Discrimination - Sex discrimination
Hawkins v Atex Group Ltd and others: Employment Appeal Tribunal (Mr Justice Underhill): 13 March 2012
In 2004, the employee's husband became chief executive of the first employer company, Atex. From September 2006, the employee provided HR and marketing services to Atex through a company jointly owned by herself and her husband. In January 2010, the employee became an employee of Atex as corporate marketing director. The employee's daughter was also employed by Atex. Later in 2010, the employee, her husband and their daughter were all dismissed. The reason for the employee's dismissal was that she was a member of her husband's family.
In November 2010, the employee commenced proceedings in the employment tribunal (the tribunal) claiming unlawful direct discrimination pursuant to section 3 of the Sex Discrimination Act 1975 (the act) on the basis that the reason for her dismissal had been her marital status. In April 2011, the employee's claim was struck out by the tribunal on the basis that it had no reasonable prospect of success as the facts asserted were not capable of constituting discrimination on the grounds of marital status. The employee appealed to the Employment Appeal Tribunal. The principal issue that fell to be determined was whether the tribunal had erred in striking out the claim. The appeal would be dismissed.
It was established law that the characteristic protected by section 3 of the act was the fact of being married. The relevant comparator was a person who was not married. Since in any comparison for the purpose of the section 3 of the act the relevant circumstances had to be the same but for the protected characteristic, the appropriate comparator would usually be someone in a relationship akin to marriage but who was not actually married. It was important to appreciate that a case where a woman was dismissed because she was married to a particular person would not always fall within the scope of section 3 of the act. It was essential that the fact that they were married was part of the ground for the employer’s action. It was important to get the emphasis in the right place: the question was not whether the employee suffered the treatment in question because she was married to a particular man, but whether she suffered it because she was married to that man (see ,  of the judgment).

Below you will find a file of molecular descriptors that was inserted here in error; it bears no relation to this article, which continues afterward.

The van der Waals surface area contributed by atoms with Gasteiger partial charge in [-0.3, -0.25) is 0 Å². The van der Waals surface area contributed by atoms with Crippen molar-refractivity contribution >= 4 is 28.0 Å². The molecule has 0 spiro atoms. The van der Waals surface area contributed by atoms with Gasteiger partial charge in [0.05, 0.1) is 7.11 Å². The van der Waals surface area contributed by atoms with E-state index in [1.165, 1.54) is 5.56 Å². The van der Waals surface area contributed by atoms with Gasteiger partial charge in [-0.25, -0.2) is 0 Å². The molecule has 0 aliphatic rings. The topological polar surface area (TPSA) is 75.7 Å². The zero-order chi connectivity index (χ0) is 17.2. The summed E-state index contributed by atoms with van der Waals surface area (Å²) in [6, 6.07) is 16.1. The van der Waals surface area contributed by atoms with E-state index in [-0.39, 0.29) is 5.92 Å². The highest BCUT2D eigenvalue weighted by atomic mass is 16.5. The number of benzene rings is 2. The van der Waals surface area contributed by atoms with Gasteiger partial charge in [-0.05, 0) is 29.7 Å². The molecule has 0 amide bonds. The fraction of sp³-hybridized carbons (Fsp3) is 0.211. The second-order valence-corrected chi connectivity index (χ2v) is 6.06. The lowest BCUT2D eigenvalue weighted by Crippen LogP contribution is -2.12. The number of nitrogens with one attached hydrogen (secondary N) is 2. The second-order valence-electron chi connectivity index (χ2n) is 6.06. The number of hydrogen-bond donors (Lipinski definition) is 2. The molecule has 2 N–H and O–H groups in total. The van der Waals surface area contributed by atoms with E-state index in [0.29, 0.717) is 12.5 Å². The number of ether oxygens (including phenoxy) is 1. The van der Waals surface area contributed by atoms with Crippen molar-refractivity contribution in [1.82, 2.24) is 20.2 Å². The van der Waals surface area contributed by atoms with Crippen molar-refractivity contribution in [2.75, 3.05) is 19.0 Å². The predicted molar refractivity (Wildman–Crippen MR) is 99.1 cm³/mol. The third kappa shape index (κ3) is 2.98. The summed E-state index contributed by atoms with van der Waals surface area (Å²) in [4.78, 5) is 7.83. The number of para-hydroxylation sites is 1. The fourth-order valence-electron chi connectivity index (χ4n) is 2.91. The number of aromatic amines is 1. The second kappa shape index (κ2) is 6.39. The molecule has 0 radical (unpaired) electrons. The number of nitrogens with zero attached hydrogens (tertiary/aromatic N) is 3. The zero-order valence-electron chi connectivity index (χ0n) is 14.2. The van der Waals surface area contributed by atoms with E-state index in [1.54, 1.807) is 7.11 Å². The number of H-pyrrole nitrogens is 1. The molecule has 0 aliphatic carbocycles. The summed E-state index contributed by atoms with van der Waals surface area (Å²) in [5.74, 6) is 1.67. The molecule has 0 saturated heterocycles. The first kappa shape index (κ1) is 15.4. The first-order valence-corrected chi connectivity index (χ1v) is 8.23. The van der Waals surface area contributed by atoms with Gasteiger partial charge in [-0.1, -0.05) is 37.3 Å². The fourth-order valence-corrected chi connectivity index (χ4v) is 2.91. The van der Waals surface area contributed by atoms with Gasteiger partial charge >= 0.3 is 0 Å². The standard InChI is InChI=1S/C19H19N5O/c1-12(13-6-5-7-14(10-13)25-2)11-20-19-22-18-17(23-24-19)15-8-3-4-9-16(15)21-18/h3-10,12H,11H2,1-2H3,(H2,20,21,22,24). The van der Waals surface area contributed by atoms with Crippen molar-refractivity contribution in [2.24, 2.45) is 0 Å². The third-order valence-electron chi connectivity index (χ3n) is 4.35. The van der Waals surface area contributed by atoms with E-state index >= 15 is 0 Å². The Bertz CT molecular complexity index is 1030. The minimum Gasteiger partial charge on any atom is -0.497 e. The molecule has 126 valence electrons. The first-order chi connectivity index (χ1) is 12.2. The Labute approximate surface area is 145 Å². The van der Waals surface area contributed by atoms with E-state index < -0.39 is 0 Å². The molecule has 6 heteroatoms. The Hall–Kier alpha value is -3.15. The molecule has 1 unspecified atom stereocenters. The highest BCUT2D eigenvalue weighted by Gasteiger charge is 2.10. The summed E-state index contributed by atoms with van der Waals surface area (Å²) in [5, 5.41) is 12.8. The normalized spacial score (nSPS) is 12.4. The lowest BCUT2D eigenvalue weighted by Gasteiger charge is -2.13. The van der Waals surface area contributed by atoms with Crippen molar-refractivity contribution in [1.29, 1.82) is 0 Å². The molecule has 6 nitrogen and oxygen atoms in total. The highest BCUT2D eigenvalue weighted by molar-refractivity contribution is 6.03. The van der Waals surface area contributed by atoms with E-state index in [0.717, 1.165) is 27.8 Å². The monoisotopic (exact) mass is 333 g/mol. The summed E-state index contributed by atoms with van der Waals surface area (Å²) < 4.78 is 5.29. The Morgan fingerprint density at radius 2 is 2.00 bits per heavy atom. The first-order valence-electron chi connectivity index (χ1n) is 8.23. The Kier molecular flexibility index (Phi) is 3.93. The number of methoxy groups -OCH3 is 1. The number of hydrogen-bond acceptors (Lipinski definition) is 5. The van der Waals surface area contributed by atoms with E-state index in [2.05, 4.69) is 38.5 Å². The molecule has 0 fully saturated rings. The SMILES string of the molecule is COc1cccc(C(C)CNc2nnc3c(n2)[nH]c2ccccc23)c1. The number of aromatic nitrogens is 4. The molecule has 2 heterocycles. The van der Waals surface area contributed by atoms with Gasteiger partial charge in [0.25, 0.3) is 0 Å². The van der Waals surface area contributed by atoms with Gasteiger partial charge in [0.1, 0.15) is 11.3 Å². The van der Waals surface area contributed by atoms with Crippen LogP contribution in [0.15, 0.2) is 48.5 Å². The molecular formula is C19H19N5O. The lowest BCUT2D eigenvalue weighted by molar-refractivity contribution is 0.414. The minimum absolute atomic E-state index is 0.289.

In many, perhaps most, cases of this kind the ground for the employer’s action would not be the fact that the employee and her husband are married but simply the closeness of their relationship and the problems to which that was perceived to give rise. A common-law wife would have been treated in the same way (see  of the judgment). In the instant case, the uncontested facts had been incapable of supporting a finding that the employers' actions had fallen within section 3 of the act. There had been no prospect of the employee being able to establish that the employers had been motivated specifically by the fact that she and her husband were married, rather than simply by the closeness of their relationship (see  of the judgment).
Dunn v Institute of Cemetery and Crematorium Management  All ER (D) 173 (Feb) doubted; The Chief Constable of the Bedfordshire Constabulary v Graham  IRLR 239 applied; Skyrail Oceanic Ltd v Coleman  IRLR 226 applied; Glanvill v Secretary of State for Social Services (1978) 122 Sol Jo 611 considered; Horsey v Dyfed County Council  IRLR 395 considered.
Benjamin Burgher (instructed by Olephant Solicitors) for the employee; Diya Sen Gupta (instructed by Mishcon de Reya) for the employers.